So, you just took on a scientist’s most difficult job: conducting an experiment. Your methods and technique were sound, your notes comprehensive. Writing a report on it should be easy, right? Organizing and presenting scientific findings, however, is rarely a simple task.
Let’s try to make it one.
If you’re reading this resource, then your reason for writing a lab report is most likely because, well…your instructor told you to. Nonetheless, professional scientific writing serves the same purpose that your lab report should. Good scientific writing explains your experiment in terms of:
What the goal of your experiment was
How you performed the experiment
The results you obtained
Why these results are important
While it’s unlikely that you’re going to win the Nobel Prize for your work in an undergraduate laboratory course, tailoring your writing strategies in imitation of these professional journals is easier than you might think, since they all follow a very consistent pattern. Nonetheless, your instructor has the final say in determining how your report should be structured and what should appear in each section. So, please use the following explanations only to supplement your given writing criteria, rather than following them exclusively.
The traditional experimental report is structured using the acronym “IMRAD” which stands for Introduction, Methods, Results and Discussion. The “A” is sometimes used to stand for
Abstract. For help writing abstracts, please see Sweetland’s resource entitled “What is an abstract, and how do I write one?”
The introduction should accomplish what any good introduction does: drawing the reader into the paper. To simplify things, follow the “inverted pyramid” structure, which involves narrowing information from the most broad (providing context for your experiment’s place in science) to the most specific (what exactly your experiment is about). Consider this example.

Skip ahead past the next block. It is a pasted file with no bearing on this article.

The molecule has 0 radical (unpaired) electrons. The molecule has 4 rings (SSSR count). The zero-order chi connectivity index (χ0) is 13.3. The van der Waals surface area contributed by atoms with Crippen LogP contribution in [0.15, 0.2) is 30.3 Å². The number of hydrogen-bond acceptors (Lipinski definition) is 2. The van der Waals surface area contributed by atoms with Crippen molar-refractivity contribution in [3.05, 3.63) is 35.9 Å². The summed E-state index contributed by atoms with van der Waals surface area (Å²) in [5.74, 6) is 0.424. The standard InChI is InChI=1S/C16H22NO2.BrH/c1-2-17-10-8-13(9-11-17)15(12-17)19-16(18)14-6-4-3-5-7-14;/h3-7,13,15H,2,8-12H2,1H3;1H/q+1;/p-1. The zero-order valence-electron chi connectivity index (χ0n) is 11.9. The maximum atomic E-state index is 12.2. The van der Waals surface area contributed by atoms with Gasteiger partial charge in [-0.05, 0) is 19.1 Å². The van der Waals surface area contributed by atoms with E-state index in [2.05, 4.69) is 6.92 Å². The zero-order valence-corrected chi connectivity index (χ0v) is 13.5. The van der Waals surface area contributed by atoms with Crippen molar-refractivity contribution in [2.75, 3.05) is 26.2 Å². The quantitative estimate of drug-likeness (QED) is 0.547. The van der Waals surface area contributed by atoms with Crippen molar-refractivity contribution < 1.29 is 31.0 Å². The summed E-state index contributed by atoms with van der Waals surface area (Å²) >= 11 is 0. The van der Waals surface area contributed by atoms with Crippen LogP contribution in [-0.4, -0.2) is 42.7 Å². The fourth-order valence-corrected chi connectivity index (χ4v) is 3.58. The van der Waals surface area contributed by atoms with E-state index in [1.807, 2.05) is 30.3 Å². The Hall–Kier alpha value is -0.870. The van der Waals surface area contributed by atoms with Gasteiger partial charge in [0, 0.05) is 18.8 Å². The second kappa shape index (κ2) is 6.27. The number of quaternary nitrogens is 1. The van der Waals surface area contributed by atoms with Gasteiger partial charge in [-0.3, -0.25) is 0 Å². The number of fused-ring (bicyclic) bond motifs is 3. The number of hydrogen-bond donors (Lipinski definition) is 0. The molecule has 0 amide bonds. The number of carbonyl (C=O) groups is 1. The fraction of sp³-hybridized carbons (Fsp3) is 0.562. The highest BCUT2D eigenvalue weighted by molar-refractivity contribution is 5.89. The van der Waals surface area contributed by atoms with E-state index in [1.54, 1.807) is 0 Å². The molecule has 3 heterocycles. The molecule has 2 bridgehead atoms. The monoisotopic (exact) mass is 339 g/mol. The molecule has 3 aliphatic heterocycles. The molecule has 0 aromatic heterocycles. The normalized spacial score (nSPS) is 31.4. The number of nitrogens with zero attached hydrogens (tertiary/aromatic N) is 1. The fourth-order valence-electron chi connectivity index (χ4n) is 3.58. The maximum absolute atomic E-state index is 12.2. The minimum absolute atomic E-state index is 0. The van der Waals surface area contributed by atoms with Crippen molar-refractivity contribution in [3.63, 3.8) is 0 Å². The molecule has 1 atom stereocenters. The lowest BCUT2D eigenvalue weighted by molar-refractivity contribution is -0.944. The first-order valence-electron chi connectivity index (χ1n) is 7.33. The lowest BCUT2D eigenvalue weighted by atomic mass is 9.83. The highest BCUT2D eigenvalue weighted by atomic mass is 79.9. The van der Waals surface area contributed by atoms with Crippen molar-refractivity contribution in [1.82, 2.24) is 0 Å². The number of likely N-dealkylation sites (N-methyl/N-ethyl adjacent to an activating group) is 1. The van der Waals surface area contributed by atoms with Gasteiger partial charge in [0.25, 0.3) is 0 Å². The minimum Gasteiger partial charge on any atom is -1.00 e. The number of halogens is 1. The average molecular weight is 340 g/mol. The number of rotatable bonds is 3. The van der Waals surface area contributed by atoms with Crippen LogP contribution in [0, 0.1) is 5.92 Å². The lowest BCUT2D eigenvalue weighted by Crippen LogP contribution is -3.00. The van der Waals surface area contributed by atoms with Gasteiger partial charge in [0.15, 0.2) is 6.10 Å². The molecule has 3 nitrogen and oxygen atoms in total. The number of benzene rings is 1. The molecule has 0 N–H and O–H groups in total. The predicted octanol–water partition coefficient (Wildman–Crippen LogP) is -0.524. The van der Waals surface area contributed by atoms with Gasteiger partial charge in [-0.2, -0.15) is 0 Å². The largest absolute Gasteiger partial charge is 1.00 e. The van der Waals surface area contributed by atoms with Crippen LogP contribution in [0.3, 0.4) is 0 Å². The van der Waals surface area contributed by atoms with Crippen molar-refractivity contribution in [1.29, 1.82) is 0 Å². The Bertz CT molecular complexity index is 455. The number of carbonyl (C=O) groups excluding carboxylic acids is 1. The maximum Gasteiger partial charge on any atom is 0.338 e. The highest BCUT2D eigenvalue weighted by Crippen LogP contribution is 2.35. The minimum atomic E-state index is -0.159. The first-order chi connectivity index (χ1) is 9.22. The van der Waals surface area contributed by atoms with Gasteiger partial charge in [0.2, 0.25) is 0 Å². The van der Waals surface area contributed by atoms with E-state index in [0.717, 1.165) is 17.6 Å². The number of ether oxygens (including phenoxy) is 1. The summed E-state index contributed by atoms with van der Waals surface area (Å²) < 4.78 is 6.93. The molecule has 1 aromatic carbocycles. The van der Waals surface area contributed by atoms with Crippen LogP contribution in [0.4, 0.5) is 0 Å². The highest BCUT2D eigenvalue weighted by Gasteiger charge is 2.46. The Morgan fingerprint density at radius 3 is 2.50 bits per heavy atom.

Introduction: “What am I doing, here?”
Most broad: “Caffeine is a mild stimulant that is found in many common beverages, including coffee.”
Less broad: “Common reactions to caffeine use include increased heart rate and increased respiratory rate.”
Slightly more specific (moving closer to your experiment): Previous research has shown that people who consume multiple caffeinated beverages per day are also more likely to be irritable.
Most specific (your experiment):
This study examines the emotional states of college students (ages 1822) after they have consumed three cups of coffee each day.
At this point, your reader is fascinated by the promise of your study, and you can end your introduction. See how that worked? Each idea became slightly more focused, ending with a brief description of your particular experiment. Easy enough, right? Here are a couple more tips to keep in mind when writing an introduction.
In your introduction, you should include:
- An overview of the topic in question, including relevant literature o ex: “In 1991, Rogers and Hammerstein concluded that drinking coffee improves alertness and mental focus (citation 1991).”
- What your experiment might contribute to past findings o ex: “Despite these benefits, coffee may negatively impact mood and behavior…This study aims to investigate the emotions of college coffee drinkers during finals week.”
Including these elements is important so that your reporting is grounded in current science, which shows why someone else might care about your experiment. It’s hard to call something “science” if it isn’t relevant to other scientists.
Keep the introduction brief: There’s no real advantage to writing a long introduction. Most people reading your paper already know what coffee is, and where it comes from, so what’s the point of giving them a detailed history of the coffee bean?